1/2/2014 (c) 2001, Ron S. Kenett, Ph.D.33 Test of Equal Variances Pooled-variances t-test assumes the two population variances are equal. The F-test can be used to test that assumption. The F-distribution is the sampling distribution of s 1 2 /s 2 2 that would result if two samples were repeatedly drawn from a single normally distributed population.

1/2/2014 (c) 2001, Ron S. Kenett, Ph.D.34 Test of 1 2 = 2 2 If 1 2 = 2 2, then 1 2 / 2 2 = 1. So the hypotheses can be worded either way. Test Statistic: whichever is larger The critical value of the F will be F( /2, 1, 2 ) where = the specified level of significance 1 = (n – 1), where n is the size of the sample with the larger variance 2 = (n – 1), where n is the size of the sample with the smaller variance 2 1 2 2 or 2 2 2 1 s s s s F

1/2/2014 (c) 2001, Ron S. Kenett, Ph.D.35 Confidence Interval for ( µ 1 – µ 2 ) The (1 – )% confidence interval for the difference in two means: Equal variances, populations normal Unequal variances, large samples ׳ 2 1 1 1 2 2 ) 2 – 1 ( nn p stxx 2 2 2 1 2 1 2 ) 2 – 1 ( n s n s zxx ׳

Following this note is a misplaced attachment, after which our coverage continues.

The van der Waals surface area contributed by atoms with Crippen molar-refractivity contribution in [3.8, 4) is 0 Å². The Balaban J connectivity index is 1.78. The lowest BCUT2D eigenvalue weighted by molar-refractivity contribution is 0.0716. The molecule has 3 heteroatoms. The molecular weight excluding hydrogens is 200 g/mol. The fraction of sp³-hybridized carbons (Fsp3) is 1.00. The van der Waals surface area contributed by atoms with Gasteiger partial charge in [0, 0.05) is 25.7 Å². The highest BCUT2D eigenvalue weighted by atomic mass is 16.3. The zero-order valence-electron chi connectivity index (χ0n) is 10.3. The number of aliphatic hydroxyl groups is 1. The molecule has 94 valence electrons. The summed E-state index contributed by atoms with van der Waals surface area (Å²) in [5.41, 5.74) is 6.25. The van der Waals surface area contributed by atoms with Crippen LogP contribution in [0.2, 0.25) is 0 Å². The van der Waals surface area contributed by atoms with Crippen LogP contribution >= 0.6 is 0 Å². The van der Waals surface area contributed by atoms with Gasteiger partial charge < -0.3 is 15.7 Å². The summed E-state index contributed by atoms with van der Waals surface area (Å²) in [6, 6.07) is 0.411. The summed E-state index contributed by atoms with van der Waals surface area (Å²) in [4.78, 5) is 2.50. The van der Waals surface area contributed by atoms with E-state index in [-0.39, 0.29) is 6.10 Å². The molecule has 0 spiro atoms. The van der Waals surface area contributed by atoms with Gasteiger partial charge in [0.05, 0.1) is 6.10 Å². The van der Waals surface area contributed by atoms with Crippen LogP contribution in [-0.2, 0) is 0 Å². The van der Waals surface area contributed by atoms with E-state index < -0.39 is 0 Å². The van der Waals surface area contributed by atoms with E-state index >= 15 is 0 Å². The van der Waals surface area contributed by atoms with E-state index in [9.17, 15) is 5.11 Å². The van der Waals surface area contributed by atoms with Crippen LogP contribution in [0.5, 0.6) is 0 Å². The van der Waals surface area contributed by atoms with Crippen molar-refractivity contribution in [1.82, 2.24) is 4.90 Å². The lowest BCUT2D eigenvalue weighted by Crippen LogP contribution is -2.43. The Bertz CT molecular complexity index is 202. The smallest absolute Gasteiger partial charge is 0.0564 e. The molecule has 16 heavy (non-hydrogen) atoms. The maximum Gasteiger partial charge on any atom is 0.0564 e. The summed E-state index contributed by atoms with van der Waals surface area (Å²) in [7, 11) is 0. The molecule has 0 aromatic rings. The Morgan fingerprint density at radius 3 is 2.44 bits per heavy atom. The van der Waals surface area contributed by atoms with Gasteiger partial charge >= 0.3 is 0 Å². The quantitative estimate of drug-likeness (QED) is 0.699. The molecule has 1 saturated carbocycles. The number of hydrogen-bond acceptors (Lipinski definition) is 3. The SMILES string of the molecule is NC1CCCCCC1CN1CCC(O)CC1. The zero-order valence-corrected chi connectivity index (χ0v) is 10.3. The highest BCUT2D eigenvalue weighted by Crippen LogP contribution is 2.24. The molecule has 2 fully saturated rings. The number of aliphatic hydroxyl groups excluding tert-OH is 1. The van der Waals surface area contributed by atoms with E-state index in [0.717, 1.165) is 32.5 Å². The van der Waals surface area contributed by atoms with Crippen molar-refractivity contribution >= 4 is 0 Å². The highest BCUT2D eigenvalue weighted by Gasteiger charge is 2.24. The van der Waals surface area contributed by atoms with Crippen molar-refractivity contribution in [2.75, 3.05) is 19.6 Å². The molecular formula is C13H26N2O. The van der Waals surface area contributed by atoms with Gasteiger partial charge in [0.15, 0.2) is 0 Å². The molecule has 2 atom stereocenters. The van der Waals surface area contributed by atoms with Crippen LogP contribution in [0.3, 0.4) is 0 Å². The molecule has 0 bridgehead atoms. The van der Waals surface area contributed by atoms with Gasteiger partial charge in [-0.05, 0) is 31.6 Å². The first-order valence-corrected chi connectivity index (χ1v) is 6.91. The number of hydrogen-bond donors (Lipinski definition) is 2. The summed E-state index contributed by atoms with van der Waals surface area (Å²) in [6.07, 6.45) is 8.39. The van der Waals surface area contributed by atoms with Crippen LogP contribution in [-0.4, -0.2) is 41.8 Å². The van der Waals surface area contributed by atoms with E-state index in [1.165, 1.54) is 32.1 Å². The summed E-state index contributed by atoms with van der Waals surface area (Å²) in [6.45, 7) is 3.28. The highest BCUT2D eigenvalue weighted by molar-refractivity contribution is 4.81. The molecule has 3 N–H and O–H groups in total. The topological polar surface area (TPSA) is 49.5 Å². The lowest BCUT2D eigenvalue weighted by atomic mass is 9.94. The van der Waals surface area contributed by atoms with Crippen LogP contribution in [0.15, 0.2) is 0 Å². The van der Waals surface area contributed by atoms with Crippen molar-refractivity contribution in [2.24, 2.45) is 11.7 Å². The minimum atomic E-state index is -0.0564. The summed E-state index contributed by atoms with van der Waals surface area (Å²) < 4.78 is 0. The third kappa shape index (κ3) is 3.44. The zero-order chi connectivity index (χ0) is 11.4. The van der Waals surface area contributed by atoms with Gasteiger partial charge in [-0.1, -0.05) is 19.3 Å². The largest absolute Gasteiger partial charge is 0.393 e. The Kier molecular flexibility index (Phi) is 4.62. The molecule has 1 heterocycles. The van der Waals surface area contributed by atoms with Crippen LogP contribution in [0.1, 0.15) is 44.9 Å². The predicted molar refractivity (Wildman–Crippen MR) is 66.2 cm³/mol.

1/2/2014 (c) 2001, Ron S. Kenett, Ph.D.36 Confidence Interval for ( 1 – 2 ) The (1 – )% confidence interval for the difference in two proportions: when sample sizes are sufficiently large. (p 1 –p 2 ) z 2 ׳ p 1 (1–p 1 ) n 1 p 2 (1–p 2 ) n 2

1/2/2014 (c) 2001, Ron S. Kenett, Ph.D.37 The mean of population 1 is equal to the mean of population 2 (1) Both distributions are normal 1 = 2 Hypothesis Assumption Test Statistic The standard deviation of population 1 is equal to the standard deviation of population 2 Both distributions are normal The proportion of error in population 1 is equal to the proportion of errors in population 2 n 1 p 1 and n 2 p 2 > 5 (approximation by normal distribution) F distribution with df 2 = n 1 -1 and df 2 = n 2 -1 t distribution with df = n 1 + n 2 -2Z - Normal distribution Summary